How We Deal with Conflict


Conflict doesn’t need to be part of communication

There are ‘models of conflict’ that go some way to describing the stages we go through when in conflict with another individual or group.  In essence they describe how humans deal with conflict.

These models or theories are sometimes used as a basis for mediation, enabling the mediators to pre-empt some of the behaviours that are often displayed.  Being in conflict doesn’t feel positive for anybody.  Whilst anger can be a very motivating emotion, if we are on the receiving end of the following two painful stages, it can really hurt.  Glasl, in his model of conflict calls the two stages that I am going to cover “Debates and Polemics” and “Loss of face”.  What does this mean in real terms?

“Debates and Polemics”

This is the stage of conflict escalation where any attempts at negotiation, compromise, ignoring the issue or ‘talking the other party round’ have failed.  At this point, the realisation that there will be no agreement or alignment of views has sunk in for both parties.  So, it becomes more about victory and defeat and less about the issue at hand.

Both parties may feel this, but if one party to the conflict feels more aggrieved than the other or less in control of the situation, they may become particularly attacking in their behaviour.  One party may start to see unfamiliar characteristics in the person as they may use aggressive language as a by-product of their core need to be victorious.  This is a very common and regular feature of conflict and regularly seen in the party that feels disempowered.

“Loss of face”

In a nutshell, this is where the disempowered party ‘others’ the opponent.  In the quest for victory, they may begin to label the other party or group as someone or something to be wary of.  They may speak of the other as though they are bad or cruel for example – literally ‘other’.  From a psychological perspective, this process enables people to begin to accept the situation and begins to reverse the feeling of disempowerment.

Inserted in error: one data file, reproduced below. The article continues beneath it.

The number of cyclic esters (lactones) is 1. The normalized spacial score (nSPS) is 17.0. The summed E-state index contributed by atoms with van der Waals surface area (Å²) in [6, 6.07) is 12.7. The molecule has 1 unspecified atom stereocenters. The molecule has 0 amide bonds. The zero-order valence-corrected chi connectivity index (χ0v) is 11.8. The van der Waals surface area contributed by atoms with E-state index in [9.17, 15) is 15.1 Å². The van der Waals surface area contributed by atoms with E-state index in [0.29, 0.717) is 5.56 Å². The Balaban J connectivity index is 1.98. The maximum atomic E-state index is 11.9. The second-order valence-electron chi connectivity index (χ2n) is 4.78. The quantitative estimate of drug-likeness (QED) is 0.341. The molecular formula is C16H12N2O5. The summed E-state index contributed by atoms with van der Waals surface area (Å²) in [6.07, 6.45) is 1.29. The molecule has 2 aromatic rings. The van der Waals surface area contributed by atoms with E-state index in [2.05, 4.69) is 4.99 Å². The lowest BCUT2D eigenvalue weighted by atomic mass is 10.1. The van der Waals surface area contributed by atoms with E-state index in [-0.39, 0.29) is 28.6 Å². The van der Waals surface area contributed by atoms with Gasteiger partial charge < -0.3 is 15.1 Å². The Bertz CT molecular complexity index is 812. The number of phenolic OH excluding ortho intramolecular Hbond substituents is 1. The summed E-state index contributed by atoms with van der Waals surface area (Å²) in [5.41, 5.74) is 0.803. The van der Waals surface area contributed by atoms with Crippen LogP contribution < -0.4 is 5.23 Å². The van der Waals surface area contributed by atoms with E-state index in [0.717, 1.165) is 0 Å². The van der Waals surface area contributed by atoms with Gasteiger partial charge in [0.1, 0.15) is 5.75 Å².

Many times, this escalates to a severe ‘de-humanisation’ of the individual or group.  They may be described as more of a monster than a human being.  A common feature of this stage is that this view is spread to other people not directly involved in the conflict.

This is part of the human need to identify with an ‘ingroup’ and to vilify the ‘outgroup’ (or individual).  The aggrieved party will ‘rally the troops’ in this process. The members of the ingroup will share this view of the outgroup and lend support as the conflict reaches the point of no return.  There may be a sense that ‘all has become clear’ as the aggrieved party “re-writes” their understanding (from positive or neutral to negative) of the other.


If you are experiencing any of this from another person or group it can be extremely hurtful.  You may simply view the issue as a problem to overcome as best you can. Or a situation to deal with without wishing to hurt or harm the other person.  Remind yourself that you are doing your best. Seek support if you can.

If you are the aggrieved party and have noticed yourself becoming angry and attacking.  Try and step back from the situation.  Conflict is a normal part of life.  We cannot get on with everyone.  We cannot please everyone.  Things don’t always go our way. There are no guarantees.

In both scenarios try and prioritise yourself and exercise some self-care.  Being in conflict is never pleasant but allowing the negativity to take over can be debilitating and really hold us back.

Does your communication need work? Try and hear the other person, try not to engage with the blame game.

And with all things emotional, if we deal with the feelings by allowing ourselves to experience them, with time they will become more manageable

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